Efficient tumor transduction and antitumor efficacy in experimental human osteosarcoma using retroviral replicating vectors

Shuji Kubo, Misato Takagi-Kimura, Noriyuki Kasahara

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2 Citations (Scopus)

Abstract

Retroviral replicating vectors (RRVs) have achieved efficient tumor transduction and enhanced therapeutic benefit in a wide variety of cancer models. Here, we evaluated two different RRVs derived from amphotropic murine leukemia virus (AMLV) and gibbon ape leukemia virus (GALV), which utilize different cellular receptors (PiT-2 and PiT-1, respectively) for viral entry, in human osteosarcoma cells. Quantitative RT-PCR showed that low levels of expression of both receptors were observed in normal and non-malignant cells. However, high PiT-2 (for AMLV) and low PiT-1 (for GALV) expression was observed in most osteosarcoma cell lines. Accordingly, AMLV expressing the green fluorescent protein gene infected and replicated more efficiently than GALV in most osteosarcoma cell lines. Furthermore, RRVs expressing the cytosine deaminase prodrug activator gene showed differential cytotoxicity that correlated with the results of viral spread. AMLV-RRV-mediated prodrug activator gene therapy achieved significant inhibition of subcutaneous MG-63 tumor growth over GALV in nude mice. These data indicate that AMLV vectors predominate over GALV in human osteosarcoma cells. Moreover, our findings support the potential utility of the two RRVs in personalized cancer virotherapy on the basis of receptor expression.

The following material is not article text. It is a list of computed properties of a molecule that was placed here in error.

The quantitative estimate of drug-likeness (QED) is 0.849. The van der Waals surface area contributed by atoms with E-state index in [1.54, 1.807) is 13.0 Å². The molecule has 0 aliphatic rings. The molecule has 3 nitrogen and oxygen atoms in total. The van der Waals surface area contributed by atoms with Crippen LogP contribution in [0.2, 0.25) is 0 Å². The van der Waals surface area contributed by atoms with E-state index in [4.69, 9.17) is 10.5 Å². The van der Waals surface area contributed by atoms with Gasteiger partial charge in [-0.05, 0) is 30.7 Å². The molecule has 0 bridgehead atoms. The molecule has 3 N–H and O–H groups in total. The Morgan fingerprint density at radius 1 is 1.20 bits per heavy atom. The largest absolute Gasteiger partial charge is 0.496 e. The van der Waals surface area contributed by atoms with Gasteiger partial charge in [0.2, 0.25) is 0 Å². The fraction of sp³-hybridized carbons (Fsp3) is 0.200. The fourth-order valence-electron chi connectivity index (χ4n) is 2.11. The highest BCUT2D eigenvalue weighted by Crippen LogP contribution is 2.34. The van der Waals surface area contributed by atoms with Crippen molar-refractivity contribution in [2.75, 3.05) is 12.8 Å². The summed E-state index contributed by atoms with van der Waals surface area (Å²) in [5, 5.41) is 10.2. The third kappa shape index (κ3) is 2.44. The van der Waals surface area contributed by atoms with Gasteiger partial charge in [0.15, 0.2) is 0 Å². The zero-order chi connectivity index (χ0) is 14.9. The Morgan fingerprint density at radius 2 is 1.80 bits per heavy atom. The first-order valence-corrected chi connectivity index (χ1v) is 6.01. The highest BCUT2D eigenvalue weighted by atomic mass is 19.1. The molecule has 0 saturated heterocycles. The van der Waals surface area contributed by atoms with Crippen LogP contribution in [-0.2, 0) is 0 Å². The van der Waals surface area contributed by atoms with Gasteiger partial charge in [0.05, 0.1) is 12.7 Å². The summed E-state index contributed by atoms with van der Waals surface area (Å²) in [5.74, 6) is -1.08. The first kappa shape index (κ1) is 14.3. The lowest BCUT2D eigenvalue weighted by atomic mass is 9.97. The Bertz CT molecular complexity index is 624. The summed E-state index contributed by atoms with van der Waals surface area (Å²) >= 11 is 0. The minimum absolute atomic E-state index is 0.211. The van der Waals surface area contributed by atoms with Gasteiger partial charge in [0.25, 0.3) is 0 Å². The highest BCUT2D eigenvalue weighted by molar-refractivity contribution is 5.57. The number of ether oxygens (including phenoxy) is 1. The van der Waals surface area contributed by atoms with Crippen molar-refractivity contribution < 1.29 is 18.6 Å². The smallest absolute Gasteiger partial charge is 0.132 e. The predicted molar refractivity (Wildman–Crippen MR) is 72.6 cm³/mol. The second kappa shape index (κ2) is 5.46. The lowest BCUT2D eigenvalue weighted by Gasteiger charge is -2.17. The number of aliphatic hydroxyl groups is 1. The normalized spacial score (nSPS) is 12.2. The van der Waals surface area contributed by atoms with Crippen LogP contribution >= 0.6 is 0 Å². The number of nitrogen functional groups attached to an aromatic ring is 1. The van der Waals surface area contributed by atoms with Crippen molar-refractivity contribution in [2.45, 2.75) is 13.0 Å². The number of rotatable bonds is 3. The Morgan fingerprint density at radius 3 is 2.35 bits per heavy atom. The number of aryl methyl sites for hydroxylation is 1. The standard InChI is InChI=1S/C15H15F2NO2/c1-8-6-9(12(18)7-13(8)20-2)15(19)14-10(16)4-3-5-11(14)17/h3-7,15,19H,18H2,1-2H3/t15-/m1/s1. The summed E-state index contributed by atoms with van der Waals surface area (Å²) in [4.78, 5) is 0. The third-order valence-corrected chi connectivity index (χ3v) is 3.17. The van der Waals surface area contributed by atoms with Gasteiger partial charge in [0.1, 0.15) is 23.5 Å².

Original languageEnglish (US)
JournalCancer Gene Therapy
DOIs
StateAccepted/In press - Jan 1 2018

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Gibbon ape leukemia virus
Murine Leukemia Viruses
Osteosarcoma
Prodrugs
Neoplasms
Cytosine Deaminase
Cell Line
Green Fluorescent Proteins
Nude Mice
Genetic Therapy
Genes
Polymerase Chain Reaction
Growth

ASJC Scopus subject areas

  • Molecular Medicine
  • Molecular Biology
  • Cancer Research

Cite this

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title = "Efficient tumor transduction and antitumor efficacy in experimental human osteosarcoma using retroviral replicating vectors",
abstract = "Retroviral replicating vectors (RRVs) have achieved efficient tumor transduction and enhanced therapeutic benefit in a wide variety of cancer models. Here, we evaluated two different RRVs derived from amphotropic murine leukemia virus (AMLV) and gibbon ape leukemia virus (GALV), which utilize different cellular receptors (PiT-2 and PiT-1, respectively) for viral entry, in human osteosarcoma cells. Quantitative RT-PCR showed that low levels of expression of both receptors were observed in normal and non-malignant cells. However, high PiT-2 (for AMLV) and low PiT-1 (for GALV) expression was observed in most osteosarcoma cell lines. Accordingly, AMLV expressing the green fluorescent protein gene infected and replicated more efficiently than GALV in most osteosarcoma cell lines. Furthermore, RRVs expressing the cytosine deaminase prodrug activator gene showed differential cytotoxicity that correlated with the results of viral spread. AMLV-RRV-mediated prodrug activator gene therapy achieved significant inhibition of subcutaneous MG-63 tumor growth over GALV in nude mice. These data indicate that AMLV vectors predominate over GALV in human osteosarcoma cells. Moreover, our findings support the potential utility of the two RRVs in personalized cancer virotherapy on the basis of receptor expression.",
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